Plans Do Differ by State

Pollitz said most benchmark plans are "pretty solid" but there are variations state to state that are already apparent when the details are examined. Plans in some states cover only generic prescription drugs but not name brands, for example. In other states there are limits on coverage for injectable drugs, which is important for cancer patients. There are limits on specific services, such as transplants covered only up to set dollar amounts.

"I think it is going to be very important for states' decision makers to really take a hard look," she said. Insurers also can modify their own policies as long as policies overall provide the same value, and it's going to be important for states to oversee and regulate those changes, she said.

Appearing earlier at the forum, Sebelius said health insurance traditionally is sold, marketed and regulated by states, so it made sense to let states develop the benefits packages. She said she understands advocates' fears that some states will offer richer packages than others. "I have to tell you, having looked at thousands of plans, that isn't what we're finding," she said, adding that the benefits don't vary so much as do the co-pays and cost sharing.

"We will be watching very closely to make sure the right consumer safeguards are in place," she said. But she said that states also will be able to get plans up and running by 2014 that already have been scrutinized by regulators and sold in the marketplace, "and that's very important as opposed to people starting from scratch with something they've never seen and trying to figure out how to get that working in an exchange," Sebelius said.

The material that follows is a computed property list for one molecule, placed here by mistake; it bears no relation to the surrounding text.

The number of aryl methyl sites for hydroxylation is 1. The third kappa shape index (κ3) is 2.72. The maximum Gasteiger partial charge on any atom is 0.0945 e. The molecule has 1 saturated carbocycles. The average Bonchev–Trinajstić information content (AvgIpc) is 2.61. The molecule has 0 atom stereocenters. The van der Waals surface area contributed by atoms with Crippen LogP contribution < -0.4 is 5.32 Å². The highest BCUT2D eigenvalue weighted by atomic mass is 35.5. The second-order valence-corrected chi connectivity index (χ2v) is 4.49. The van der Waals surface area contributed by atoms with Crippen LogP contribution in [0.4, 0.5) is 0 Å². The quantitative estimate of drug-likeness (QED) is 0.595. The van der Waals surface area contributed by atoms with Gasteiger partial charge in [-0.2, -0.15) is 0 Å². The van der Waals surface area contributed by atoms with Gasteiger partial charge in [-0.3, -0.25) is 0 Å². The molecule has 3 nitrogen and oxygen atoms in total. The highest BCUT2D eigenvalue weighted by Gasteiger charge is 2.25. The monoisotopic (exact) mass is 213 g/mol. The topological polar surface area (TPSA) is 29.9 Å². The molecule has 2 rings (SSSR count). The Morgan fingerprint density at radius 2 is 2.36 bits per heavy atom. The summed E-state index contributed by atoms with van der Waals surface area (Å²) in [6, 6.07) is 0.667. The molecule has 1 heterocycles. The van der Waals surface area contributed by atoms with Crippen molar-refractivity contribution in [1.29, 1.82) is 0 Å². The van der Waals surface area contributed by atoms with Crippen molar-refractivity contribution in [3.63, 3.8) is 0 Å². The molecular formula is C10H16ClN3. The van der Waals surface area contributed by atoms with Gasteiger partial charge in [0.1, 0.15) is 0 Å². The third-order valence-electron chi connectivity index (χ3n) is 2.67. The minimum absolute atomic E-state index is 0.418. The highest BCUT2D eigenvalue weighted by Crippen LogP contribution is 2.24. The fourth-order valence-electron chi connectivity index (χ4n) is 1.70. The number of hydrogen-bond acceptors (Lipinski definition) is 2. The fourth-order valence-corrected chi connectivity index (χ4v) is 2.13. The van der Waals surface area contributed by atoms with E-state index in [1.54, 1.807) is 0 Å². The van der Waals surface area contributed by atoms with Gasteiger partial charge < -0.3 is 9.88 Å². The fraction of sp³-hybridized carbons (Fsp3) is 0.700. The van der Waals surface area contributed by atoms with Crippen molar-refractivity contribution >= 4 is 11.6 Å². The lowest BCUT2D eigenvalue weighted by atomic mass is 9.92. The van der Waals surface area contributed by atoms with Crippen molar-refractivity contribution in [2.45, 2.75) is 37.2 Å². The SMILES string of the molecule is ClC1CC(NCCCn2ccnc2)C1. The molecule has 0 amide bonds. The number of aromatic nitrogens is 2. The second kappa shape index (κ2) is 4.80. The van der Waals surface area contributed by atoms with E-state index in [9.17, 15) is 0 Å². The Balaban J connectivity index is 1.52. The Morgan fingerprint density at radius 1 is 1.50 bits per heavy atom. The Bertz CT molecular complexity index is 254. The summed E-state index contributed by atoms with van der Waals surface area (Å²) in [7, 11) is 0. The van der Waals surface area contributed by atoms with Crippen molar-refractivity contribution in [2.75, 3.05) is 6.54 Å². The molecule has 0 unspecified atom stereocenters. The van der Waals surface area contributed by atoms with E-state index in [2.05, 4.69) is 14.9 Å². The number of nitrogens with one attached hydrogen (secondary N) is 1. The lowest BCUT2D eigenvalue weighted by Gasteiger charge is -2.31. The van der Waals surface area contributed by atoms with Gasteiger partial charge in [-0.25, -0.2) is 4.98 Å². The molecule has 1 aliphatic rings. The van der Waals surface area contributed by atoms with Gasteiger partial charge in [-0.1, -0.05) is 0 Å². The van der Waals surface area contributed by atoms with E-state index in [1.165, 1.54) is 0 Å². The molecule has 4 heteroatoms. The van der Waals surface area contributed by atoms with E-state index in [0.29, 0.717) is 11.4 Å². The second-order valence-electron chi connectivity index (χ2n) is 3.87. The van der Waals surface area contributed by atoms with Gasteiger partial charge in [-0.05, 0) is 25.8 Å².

Plans must cover all the benefits mandated by the law and "no plan can provide coverage that protects one group and leaves another out in the cold," she said.

Public comment will continue to be solicited on the benefits packages. Sebelius told reporters after her remarks that a proposed rule will be issued yet this year though she said she couldn't pinpoint a specific date.

Praeger, a Republican elected official, indicated she is having a rough time with implementation of the health care law in her GOP-controlled state, joking she is regarded as a "RINO"—the nickname for a "Republican In Name Only."

One question that's not yet been answered is who will decide which benchmark is picked, she said. "I am in one of those 26 states that is challenging the law," Praeger said. "Our legislature is in denial in terms of moving the ball forward. Our governor is not willing to come to the table. At some point before the November election, by the way, they are going to have to at least make some decisions around implementing the Affordable Care Act."

If the state refuses to develop its own health benefits exchange, the federal government will step in and do so, she pointed out, and state leaders would be giving up control of it. "The same folks that are so opposed would also be the same folks that would not want to give up control at the state level," she said. "It's a bit of an irony."